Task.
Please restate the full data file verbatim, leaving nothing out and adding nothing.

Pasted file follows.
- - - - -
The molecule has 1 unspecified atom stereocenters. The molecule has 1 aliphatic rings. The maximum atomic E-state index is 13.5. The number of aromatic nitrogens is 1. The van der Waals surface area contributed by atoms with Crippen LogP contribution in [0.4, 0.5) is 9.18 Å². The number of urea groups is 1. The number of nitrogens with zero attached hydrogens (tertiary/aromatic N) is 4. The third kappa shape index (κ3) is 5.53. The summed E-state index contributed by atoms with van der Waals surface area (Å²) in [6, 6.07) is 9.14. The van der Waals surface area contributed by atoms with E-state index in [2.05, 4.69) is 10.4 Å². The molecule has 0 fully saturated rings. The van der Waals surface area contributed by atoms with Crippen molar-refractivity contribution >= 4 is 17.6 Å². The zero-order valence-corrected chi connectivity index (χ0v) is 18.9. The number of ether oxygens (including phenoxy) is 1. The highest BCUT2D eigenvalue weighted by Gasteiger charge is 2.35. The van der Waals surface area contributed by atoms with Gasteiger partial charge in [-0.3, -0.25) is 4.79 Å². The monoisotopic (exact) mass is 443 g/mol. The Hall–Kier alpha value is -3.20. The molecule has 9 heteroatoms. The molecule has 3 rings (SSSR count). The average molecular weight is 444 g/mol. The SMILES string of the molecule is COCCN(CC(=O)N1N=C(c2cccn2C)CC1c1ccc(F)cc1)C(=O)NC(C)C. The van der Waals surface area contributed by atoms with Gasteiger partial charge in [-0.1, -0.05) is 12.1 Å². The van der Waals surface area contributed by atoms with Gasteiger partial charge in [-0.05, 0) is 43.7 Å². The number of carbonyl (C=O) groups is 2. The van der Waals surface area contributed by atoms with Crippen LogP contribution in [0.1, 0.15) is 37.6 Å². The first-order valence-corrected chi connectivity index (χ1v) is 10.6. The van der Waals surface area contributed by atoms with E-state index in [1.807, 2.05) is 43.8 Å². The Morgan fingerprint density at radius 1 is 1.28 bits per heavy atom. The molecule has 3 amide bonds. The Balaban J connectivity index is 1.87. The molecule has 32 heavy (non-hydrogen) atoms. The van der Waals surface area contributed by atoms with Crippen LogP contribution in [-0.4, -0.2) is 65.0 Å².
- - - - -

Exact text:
The molecule has 1 unspecified atom stereocenters. The molecule has 1 aliphatic rings. The maximum atomic E-state index is 13.5. The number of aromatic nitrogens is 1. The van der Waals surface area contributed by atoms with Crippen LogP contribution in [0.4, 0.5) is 9.18 Å². The number of urea groups is 1. The number of nitrogens with zero attached hydrogens (tertiary/aromatic N) is 4. The third kappa shape index (κ3) is 5.53. The summed E-state index contributed by atoms with van der Waals surface area (Å²) in [6, 6.07) is 9.14. The van der Waals surface area contributed by atoms with E-state index in [2.05, 4.69) is 10.4 Å². The molecule has 0 fully saturated rings. The van der Waals surface area contributed by atoms with Crippen molar-refractivity contribution >= 4 is 17.6 Å². The zero-order valence-corrected chi connectivity index (χ0v) is 18.9. The number of ether oxygens (including phenoxy) is 1. The highest BCUT2D eigenvalue weighted by Gasteiger charge is 2.35. The van der Waals surface area contributed by atoms with Gasteiger partial charge in [-0.3, -0.25) is 4.79 Å². The monoisotopic (exact) mass is 443 g/mol. The Hall–Kier alpha value is -3.20. The molecule has 9 heteroatoms. The molecule has 3 rings (SSSR count). The average molecular weight is 444 g/mol. The SMILES string of the molecule is COCCN(CC(=O)N1N=C(c2cccn2C)CC1c1ccc(F)cc1)C(=O)NC(C)C. The van der Waals surface area contributed by atoms with Gasteiger partial charge in [-0.1, -0.05) is 12.1 Å². The van der Waals surface area contributed by atoms with Gasteiger partial charge in [-0.05, 0) is 43.7 Å². The number of carbonyl (C=O) groups is 2. The van der Waals surface area contributed by atoms with Crippen LogP contribution in [0.1, 0.15) is 37.6 Å². The first-order valence-corrected chi connectivity index (χ1v) is 10.6. The van der Waals surface area contributed by atoms with E-state index in [1.807, 2.05) is 43.8 Å². The Morgan fingerprint density at radius 1 is 1.28 bits per heavy atom. The molecule has 3 amide bonds. The Balaban J connectivity index is 1.87. The molecule has 32 heavy (non-hydrogen) atoms. The van der Waals surface area contributed by atoms with Crippen LogP contribution in [-0.4, -0.2) is 65.0 Å².